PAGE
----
O’Connor says that’s where you’ll find a lot of brownfield developments like townhouses and small apartments.

“They're nice, new, modern, convenient and easy living options that’ll hopefully draw people back to the city.”


A couple of blocks away from the CBD is the Avenues, an older city suburb that’s seeing a sudden transformation.

“The avenues is a beautiful, well-established part of suburban Tauranga with old homes on it, but now we’re going to start seeing those homes being removed and replaced with more modern living options.”

O’Connor says there’ll be a lot more apartments and townhouses pop up in this suburb over the next few years, which is great for those wanting convenience outside of the CBD.

“It's a long, skinny belt of land that’s surrounded by harbour. Essentially, it’s a grid that starts at first avenue and runs all the way up to 23rd. If you're at first you're essentially in the CBD, until you go out to about fifth or sixth, and then you're starting to move into the Avenues.”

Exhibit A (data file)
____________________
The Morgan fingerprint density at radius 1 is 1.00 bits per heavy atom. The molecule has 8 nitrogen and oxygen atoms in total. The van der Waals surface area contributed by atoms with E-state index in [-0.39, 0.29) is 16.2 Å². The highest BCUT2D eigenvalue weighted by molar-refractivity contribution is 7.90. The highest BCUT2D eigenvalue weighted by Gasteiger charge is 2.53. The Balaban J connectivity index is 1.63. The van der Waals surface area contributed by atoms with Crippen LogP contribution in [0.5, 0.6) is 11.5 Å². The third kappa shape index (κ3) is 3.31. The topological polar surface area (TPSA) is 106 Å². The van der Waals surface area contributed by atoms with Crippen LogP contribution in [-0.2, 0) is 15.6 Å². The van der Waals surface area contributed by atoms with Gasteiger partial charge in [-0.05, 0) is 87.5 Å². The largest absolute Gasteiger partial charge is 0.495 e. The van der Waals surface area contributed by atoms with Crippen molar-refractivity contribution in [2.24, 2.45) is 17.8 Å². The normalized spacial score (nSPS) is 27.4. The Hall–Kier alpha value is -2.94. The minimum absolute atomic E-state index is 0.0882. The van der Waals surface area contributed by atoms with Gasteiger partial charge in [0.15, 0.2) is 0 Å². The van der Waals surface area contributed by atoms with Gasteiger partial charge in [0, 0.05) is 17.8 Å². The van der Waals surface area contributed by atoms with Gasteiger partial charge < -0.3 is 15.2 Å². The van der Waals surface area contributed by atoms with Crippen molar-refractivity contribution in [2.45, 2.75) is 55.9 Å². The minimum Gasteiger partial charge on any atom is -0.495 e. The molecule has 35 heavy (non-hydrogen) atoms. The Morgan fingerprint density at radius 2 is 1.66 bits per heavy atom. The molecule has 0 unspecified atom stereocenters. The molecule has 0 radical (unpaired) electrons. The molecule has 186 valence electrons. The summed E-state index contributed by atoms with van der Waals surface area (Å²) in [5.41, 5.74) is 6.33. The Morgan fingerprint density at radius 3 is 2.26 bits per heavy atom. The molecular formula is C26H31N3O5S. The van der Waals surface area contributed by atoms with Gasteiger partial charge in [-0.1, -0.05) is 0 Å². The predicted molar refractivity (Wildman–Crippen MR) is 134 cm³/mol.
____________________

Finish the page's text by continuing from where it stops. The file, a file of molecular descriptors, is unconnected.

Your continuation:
There are a range of nice homes available, and the further south you go the more affordable it becomes.

“Cameron road, our main arterial route has just had a huge reverb over the last two years with cycle lanes, bus lanes and walking lanes. So it’s really encouraging people living in the Avenues to come into the CBD on their bikes or their scooters.”

O’Connor says the median sale price of the Avenues sits around $714,000.


O’Connor says Pyes Pa sits at the other end of Cameron Road and has traditionally been a mix of agricultural and horticultural land.

“That went through a huge redevelopment in the late nineties to early 2000s with a lot of green fields subdivisions opening up.”

There’s now a mix of modern housing, and housing that’s around twenty years old with more greenfield developments on the way.